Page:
Foster, like Rice, redefining running-back position

Arian Foster's (left) Houston Texans play host to Ray Rice's (right) Baltimore Ravens in a matchup...

Arian Foster's (left) Houston Texans play host to Ray Rice's (right) Baltimore Ravens in a matchup of the only AFC teams with winning records. (Reuters/Files)

JOHN KRYK, QMI Agency

, Last Updated: 12:22 PM ET

HOUSTON - Arian Foster and Ray Rice are hardly clones.

Foster is a big bowling ball. Rice is a little bowling ball.

Both star NFL running backs can not only knock over the 'pins' on defence like Earl Anthony, but they're both multi-talented to the degree that they're leading the movement to redefine one of the most integral positions in their sport.

And their teams, it seems, are always playing one another in a high-stakes game.

Foster's Houston Texans on Sunday afternoon play host to Rice's Baltimore Ravens in a matchup of the only AFC teams with winning records. They're both 5-1.

Foster is a prototypical '80s-style pounder -- 6-foot-1, 230 pounds -- while Rice is a squatter version of the latter-day Emmitt Smith make and model, at 5-foot-8, 208 pounds.

Both not only can catch the ball -- they're exceptional at it. And prolific.

Since 2010, when Foster burst onto the scene in his second year, he and Rice rank 1-2 in the NFL in total yards gained from scrimmage. Foster has 4,694 (3,401 rushing, 1,293 receiving), while Rice has 4,559 (3,066 rushing, 1,493 receiving).

They're not alone. Darren Sproles (San Diego, New Orleans), LeSean McCoy (Philadelphia) and Matt Forte (Chicago) are the other NFL running backs with 1,000 receiving yards this decade. But those three haven't piled up the running yardage like Foster and Rice.

Foster, in fact, two weeks ago became the third fastest running back in NFL history to pass the 5,000 scrimmage-yards (rushing and receiving) threshold. He did it in 40 games. Only Edgerrin James (36) and Eric Dickerson (39) got there faster.

In a training-camp interview, Rice told me that "if you're a running back and you can't catch as well as you run, you're going to find yourself weeded out pretty quickly." And that "if you think you can take 25 carries week in and week out, try it. You'll be done in three years."

On Thursday, I asked Foster -- now in Year 4 -- what he made of Rice's observation.

Unlike Rice, who gets about a quarter of his touches as a receiver, Foster in Houston has been called on to run it pretty much 25 times a game this season, at the expense of his receiving touches. In the Texans' five victories this year, Foster's carries went like this: 26-28-25-24-29.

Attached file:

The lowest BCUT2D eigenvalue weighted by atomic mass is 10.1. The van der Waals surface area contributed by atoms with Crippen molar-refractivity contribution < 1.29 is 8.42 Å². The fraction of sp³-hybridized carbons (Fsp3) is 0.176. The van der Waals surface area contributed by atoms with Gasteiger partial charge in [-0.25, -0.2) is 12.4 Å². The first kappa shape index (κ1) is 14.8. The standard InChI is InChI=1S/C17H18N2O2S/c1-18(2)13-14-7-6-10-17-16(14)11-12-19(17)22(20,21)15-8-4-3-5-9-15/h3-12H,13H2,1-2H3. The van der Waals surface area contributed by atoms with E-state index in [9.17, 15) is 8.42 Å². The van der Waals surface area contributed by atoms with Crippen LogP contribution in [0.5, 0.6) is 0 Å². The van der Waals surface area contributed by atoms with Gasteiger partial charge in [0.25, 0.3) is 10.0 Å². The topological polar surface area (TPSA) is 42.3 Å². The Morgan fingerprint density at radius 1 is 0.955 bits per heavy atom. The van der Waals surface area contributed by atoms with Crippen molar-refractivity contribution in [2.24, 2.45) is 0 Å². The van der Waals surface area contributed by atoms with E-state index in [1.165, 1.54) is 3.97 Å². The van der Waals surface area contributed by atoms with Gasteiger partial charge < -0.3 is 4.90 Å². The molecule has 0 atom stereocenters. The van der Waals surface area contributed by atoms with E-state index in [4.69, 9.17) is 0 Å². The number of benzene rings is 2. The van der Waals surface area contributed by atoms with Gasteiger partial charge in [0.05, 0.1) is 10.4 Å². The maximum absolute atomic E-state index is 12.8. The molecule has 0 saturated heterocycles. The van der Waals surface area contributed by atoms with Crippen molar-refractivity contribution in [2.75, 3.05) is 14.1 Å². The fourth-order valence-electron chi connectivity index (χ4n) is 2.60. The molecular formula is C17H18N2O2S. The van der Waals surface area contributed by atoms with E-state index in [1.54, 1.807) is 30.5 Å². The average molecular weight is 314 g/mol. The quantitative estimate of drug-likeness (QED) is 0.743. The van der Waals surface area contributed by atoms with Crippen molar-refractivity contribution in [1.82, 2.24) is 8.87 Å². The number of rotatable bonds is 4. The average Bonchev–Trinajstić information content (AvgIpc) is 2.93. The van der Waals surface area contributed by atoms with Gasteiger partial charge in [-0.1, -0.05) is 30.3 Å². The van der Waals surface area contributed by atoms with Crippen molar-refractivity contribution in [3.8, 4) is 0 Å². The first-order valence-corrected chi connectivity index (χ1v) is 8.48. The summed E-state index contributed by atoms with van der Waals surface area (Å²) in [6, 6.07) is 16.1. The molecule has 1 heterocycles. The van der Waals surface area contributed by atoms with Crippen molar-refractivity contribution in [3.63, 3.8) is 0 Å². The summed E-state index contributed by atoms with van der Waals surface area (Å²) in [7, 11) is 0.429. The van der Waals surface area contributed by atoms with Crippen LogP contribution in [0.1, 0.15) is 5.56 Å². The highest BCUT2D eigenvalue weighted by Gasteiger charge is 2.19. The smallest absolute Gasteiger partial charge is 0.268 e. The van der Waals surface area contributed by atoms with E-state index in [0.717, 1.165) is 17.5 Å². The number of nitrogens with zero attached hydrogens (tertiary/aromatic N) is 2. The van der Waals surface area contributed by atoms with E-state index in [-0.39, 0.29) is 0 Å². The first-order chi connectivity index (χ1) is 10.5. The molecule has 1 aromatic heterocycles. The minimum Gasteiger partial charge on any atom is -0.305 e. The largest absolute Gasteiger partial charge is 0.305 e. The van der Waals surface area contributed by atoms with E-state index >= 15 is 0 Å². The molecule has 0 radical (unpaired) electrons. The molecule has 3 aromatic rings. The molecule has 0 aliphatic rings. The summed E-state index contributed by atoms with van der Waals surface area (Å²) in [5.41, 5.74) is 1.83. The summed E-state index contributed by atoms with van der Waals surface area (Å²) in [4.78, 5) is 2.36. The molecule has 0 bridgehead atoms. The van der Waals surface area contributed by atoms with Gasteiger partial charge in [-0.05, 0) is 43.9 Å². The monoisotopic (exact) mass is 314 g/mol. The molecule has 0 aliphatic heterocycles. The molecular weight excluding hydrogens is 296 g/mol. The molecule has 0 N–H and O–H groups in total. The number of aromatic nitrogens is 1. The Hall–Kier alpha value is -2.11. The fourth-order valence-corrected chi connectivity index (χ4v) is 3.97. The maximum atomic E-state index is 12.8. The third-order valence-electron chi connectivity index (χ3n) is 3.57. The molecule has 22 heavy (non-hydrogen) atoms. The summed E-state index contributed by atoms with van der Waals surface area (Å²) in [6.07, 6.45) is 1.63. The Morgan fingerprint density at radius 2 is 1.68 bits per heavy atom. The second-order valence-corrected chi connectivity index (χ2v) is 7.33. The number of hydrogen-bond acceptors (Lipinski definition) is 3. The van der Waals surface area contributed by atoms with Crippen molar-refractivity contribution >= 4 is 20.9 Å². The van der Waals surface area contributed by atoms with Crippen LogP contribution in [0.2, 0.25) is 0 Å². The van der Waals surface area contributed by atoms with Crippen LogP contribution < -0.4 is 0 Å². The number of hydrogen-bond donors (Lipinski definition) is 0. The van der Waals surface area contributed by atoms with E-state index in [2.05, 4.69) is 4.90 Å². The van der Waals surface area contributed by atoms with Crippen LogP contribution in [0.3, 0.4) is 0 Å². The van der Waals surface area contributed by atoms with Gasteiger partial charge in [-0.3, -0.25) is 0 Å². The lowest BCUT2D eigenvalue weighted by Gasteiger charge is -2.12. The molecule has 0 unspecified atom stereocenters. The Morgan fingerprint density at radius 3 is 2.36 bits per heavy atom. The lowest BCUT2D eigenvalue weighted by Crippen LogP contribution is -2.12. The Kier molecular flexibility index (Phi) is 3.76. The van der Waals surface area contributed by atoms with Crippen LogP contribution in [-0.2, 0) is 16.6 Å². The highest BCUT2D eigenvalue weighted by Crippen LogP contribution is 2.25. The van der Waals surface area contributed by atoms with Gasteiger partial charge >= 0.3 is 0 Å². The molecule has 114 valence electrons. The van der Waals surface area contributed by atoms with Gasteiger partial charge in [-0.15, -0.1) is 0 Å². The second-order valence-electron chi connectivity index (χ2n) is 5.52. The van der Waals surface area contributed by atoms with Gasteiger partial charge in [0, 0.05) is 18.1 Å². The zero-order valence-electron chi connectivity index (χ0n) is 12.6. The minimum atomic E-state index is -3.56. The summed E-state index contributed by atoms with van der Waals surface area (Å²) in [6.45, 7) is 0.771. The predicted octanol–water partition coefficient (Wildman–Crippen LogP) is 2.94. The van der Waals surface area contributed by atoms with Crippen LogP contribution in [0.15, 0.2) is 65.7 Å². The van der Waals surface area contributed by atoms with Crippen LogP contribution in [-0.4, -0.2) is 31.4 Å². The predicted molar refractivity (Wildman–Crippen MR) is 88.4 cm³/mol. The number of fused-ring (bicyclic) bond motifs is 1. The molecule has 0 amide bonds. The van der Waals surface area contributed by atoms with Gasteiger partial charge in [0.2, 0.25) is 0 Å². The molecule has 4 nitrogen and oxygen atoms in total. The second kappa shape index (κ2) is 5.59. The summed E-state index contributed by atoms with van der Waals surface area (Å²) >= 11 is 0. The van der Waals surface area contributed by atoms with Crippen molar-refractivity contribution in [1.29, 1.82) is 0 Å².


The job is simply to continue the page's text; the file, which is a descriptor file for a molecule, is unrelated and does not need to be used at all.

"I think a lot of it has to do with your situation," Foster told QMI Agency. "I'm in a situation here where this offence does run the ball heavily, and I'll get 300-plus carries a year. I'm of the notion that if you take care of yourself, you'll last long in this league. There have been workhorse backs in this league for a long time.

"But I think what Ray emphasizes is if you want to remain valuable to your team, you have to be able to catch the ball out of the backfield, and be a reliable pass blocker. And I think you'll start seeing more and more of these backs come out (of college) being good pass receivers."

Foster, 26, said Rice was bang-on with his assessment that high school and college running backs must adopt a mindset of being dual-threat runners and receivers if they want to make it in the NFL in the years to come.

"Yeah, absolutely," Foster said. "I remember some running backs in college who couldn't catch a lick. But I was the son of a receiver so I used to run routes all the time with my father (Carl Foster, a wideout at the University of New Mexico)."

With diversity and prolificacy comes reward, as both Foster and Rice happily discovered this year.

In March, the Texans re-signed Foster to a five-year, $43.5-million contract. Days later, the Ravens slapped the one-year franchise tag on Rice, to prevent him from becoming a free agent.

Rice was upset, not because he wanted to test the waters, but rather because he wanted to stay in Baltimore with his future set.

In July, just minutes before the 2012 deadline for clubs to re-sign franchise-tagged players, Rice and the Ravens agreed on a new five-year, $40-million deal.

One friend who helped Rice through the tumultuous four-month wait was Foster.

"He congratulated me when it happened for me, and I congratulated him when it happened for him," Foster said. "Because you always like to see talented players (get rewarded) -- especially running backs, because we get so disrespected throughout the media and things like that.

"We are valuable pieces in the offence, and we're not expendable. You can't just put anybody back there if you want prominent production."

Especially two-way production.

john.kryk@sunmedia.ca

twitter.com/JohnKryk

blogs.canoe.ca/krykslants/

Arian Foster vs. Ray Rice, tale of the tape
CATEGORYArian FosterRay Rice
TEAMTexansRavens
AGE2625
GREW UP INAlbuquerque, N.M.New Rochelle, N.Y.
HEIGHT6-foot-15-foot-8
WEIGHT230 lbs.208 lbs.
NFL YEAR4th5th
CAREER RUSH YARDS3,6584,859
CAREER RUSHING TDs3629
CAREER RECEIVING YARDS1,3862,468
CAREER RECEIVING TDs55
2012 RUSHING YARDS561482
2012 RECEIVING YARDS72233
DUAL-THREAT MILESTONE 1Ranks 1st in NFL since 2010 with most yards gained from scrimmage, 4,694 (3,401 rushing, 1,293 receiving).Ranks 2nd in NFL since 2010 with most yards gained from scrimmage, 4,559 (3,066 rushing, 1,493 receiving).
DUAL-THREAT MILESTONE 2With LaDainian Tomlinson and Priest Holmes, the only NFL players with 1,600 yards rushing and 600 yards receiving in a single season (2010).With Marshall Faulk, the only NFL players with multiple seasons of 1,000 yards rushing and 700 yards receiving.

Videos

Photos